"And now, a few words on "spirituality", which you have repeatedly asked about. I live Orthodox spirituality through the liturgical cycles. I strongly believe that the Holy Spirit is in the Church. When I told you about the monks of Cemica and Condritsa, I was speaking about some great unknown men. There were among them great spiritual monastics whom no one knew about. I do not think "elders" are some "gurus" to whom people go to see them performing miracles or hanging on pillars or living as animals in the clefts of rocks. I think that true spiritual elders live in the discipline of the Church, in obedience and humility. The Spirit of God is in monasteries and in churches, together with the monks and priests incorporated in the monastic and liturgical life, not in isolated individuals. Monks are tempered like steel in humility and obedience. I know that there are people looking at them like wonder workers, anxious to see something miraculous, and they classify them as good or bad by how they "perform". There was a woman in Iasi who once came to Father Bartolomeu Dothan and asked me if he was a saint. I told her, "I do not know, madam." She replied, "The world says so." And I said, "It might be." And she said, "If he is a saint, why does he not perform some miracles?" She came to such a humble man to see miracles! I am not comfortable with this idea about the spiritual man. Spiritual men are not some spiritual elite, detached from the regular life of the Church. When we mention them, we say "St. Seraphim of Sarov". Sarov was a monastery. We speak of a man incorporated in a discipline. The same thing with our Romanian saints like "St. Chiriac of Taslau". Taslau is a monastery with a fixed discipline. "Iosif of Bisericani", another monastery, "Onofrei of Sihastria", "Paisie of Neamts", "Daniel the Hermit of Voronets", "Ghelasie of Rametsi"... all these are remembered by their monasteries which had a fixed discipline and rules; these men were incorporated into this discipline. The Spirit is there where the monastery is, where the Church is. Their spiritual exploits are obedience and community discipline."

~Fr. Roman Braga, 

Friday, May 22, 2015

{Fr. Roman Braga} ~ prayer is not formalistic or legalistic...

"First and foremost is the matter of prayer. 
You should realize that there is a great difference between Protestant and Orthodox beliefs about spiritual realization. Orthodoxy is not overly formalistic or legalistic; the accent is on living with Jesus Christ in your heart and feeling His presence at all times. Prayer doesn't mean you have to read a certain number of official prayers. The Phiokalic definition of prayer is the feeling of the presence of God in you heart, even if you don't say any words. You realize this state of prayer by a continue dialogue with our Lord."
~Fr. Roman Braga 

Thursday, May 21, 2015

Strawberry Lemon Cake ~ Take 2 ~ with added lemon curd

I made this cake for the second time,
this time making it a layer cake.

A different yogurt,
not as thick I think, as the one I used before,
the Liberte brand that I 
can't find so far here
(though I did see it in Atlanta GA few years back!)...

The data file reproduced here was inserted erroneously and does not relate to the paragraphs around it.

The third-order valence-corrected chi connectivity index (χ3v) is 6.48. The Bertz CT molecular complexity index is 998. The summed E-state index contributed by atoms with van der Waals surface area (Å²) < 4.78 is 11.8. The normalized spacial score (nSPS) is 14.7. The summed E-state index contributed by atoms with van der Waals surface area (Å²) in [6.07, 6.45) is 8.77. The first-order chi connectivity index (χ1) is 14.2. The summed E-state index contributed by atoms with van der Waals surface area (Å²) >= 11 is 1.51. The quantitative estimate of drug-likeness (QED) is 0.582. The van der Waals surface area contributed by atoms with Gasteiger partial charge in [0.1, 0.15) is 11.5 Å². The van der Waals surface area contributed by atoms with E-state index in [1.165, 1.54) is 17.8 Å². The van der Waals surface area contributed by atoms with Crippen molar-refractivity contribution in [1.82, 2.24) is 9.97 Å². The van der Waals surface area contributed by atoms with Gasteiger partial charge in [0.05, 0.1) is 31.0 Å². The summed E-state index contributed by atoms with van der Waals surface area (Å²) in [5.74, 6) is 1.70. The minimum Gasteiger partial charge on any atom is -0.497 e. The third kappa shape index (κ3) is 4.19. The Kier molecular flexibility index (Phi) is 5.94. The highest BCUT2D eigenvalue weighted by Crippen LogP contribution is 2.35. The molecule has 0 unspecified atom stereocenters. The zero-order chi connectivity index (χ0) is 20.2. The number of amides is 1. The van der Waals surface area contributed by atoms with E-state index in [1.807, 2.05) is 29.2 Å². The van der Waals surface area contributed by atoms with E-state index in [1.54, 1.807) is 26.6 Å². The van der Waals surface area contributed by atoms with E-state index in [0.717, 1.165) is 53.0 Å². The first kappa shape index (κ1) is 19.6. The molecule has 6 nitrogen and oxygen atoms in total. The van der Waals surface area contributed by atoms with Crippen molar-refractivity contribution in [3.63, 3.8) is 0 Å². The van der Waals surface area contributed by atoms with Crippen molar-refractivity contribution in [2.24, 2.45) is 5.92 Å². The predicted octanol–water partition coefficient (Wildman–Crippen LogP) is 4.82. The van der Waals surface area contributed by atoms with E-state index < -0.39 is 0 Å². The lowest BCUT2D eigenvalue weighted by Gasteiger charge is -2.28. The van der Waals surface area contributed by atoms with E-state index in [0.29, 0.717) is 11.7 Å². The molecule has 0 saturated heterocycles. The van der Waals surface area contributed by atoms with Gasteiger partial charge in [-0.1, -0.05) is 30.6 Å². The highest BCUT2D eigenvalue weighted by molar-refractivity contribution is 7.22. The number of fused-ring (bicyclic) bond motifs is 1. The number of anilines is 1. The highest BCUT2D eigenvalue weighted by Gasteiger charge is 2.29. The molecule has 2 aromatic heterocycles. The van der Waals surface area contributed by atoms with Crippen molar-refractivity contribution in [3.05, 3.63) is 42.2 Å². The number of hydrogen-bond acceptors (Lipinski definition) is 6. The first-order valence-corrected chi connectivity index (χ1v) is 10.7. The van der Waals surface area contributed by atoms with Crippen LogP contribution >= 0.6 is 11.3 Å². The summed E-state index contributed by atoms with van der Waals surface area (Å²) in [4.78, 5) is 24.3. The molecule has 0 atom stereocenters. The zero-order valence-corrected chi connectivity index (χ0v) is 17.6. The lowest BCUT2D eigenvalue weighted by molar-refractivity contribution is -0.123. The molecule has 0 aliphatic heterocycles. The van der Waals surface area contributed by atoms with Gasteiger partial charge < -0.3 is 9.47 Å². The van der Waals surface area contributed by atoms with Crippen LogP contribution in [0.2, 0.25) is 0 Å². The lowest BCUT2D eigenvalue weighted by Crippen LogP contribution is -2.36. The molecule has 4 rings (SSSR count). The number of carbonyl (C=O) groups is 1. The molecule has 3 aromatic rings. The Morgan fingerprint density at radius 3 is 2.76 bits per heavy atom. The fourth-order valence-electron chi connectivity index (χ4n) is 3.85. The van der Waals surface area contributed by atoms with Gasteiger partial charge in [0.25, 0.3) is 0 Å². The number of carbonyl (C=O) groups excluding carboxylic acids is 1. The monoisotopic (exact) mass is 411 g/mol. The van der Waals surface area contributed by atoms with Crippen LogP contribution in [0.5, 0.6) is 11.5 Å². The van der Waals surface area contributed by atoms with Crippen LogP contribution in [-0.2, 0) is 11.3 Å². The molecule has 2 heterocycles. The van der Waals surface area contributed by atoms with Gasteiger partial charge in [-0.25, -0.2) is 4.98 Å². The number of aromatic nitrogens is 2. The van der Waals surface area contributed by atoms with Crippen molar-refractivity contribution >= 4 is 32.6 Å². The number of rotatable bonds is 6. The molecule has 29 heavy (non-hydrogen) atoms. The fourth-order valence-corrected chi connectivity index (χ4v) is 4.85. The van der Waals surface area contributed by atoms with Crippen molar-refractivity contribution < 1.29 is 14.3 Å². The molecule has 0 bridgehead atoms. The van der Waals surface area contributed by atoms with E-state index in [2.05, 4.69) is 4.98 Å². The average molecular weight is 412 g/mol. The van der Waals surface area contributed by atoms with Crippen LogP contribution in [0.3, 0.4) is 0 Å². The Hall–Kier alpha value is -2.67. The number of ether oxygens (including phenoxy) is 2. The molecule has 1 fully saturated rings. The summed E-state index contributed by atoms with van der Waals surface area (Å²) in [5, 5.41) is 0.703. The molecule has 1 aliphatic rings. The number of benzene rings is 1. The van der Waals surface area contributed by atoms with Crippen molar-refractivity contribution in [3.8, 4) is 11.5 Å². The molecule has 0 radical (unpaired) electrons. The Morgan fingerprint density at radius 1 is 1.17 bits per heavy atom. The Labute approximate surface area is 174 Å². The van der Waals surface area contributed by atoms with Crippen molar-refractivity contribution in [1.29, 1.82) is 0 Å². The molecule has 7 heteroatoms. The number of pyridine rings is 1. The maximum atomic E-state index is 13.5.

It frothed after adding the baking soda...
I've tried and tried to think of where
I got this cake from;
I don't think I invented it myself but at the same time,
I remember thinking that the Liberte yogurt would be prefect for it,
and well.... where this recipe is from, I am unsure to be quite honest, 
I can say though that I made enough changes this time around,
that I am not afraid to call the recipe 'mine' either....

Once the strawberries (I used frozen ones this time around,
as I could not find fresh organic ones) were in,
the batter was fairly substantial... 

Before I continue my critique of 
this cake take two,
may I hasten to add that it was good
and my guests assured me that it was very good.
I am a bit of a culinary perfectionist but also
culinary cake searcher... 
The two cakes did not rise as much
as I thought they would and I wonder if the
baking soda in yogurt frothing-too-soon (?) was 
part of the reason... I could see myself
making up the 'add soda to yogurt' by myself back then
and I am going to experiment with this,
as I am looking for the
perfect strawberry lemon cake
and remember that the first time I made it,
it was really good.... 
I am thinking next time of adding the yogurt and soda differently,
and searching out recipes to see how others do yogurt cakes.
I am thinking next time of the frosting,
keeping the butter but making most or all of the milk
extra lemon juice as it was not as 'sweet-lemon zing' as the
original frosting... 

I added lemon curd to the middle.
Next time I will be a LOT more generous with the 
lemon curd, as my lemon and raspberry cake
that I made later,
with a LOT of lemon curd from the above bottle,
left over form this cake, was really quite good.
I would now say put about 1 cup of lemon curd here...

I did add a lot of lemon zest which was great... and 
it was so fun to put together!

The frosting was in a more liquid form and 
poured out beautifully over the cake... 

It was clearly waiting for strawberries to grace the 
top and sides of the cake!

Was really fun decorating it!

It was a beautiful finish to the meal
I had with my dear Australian friends, 
S&R and such a special meal and time spent!

I WILL (God willing of course) be making
this cake again!
and trying the yogurt-soda mix differently,
perhaps making double the batter for thicker cakes,
using more lemon curd and a thicker frosting...
or, for a change, a whipped cream on top
with fresh strawberries would also work well here... 

That's the fun of baking!
And it was a beautiful cake and the leftovers 
I must say held well and the flavours
deepened and it was a really lovely cake...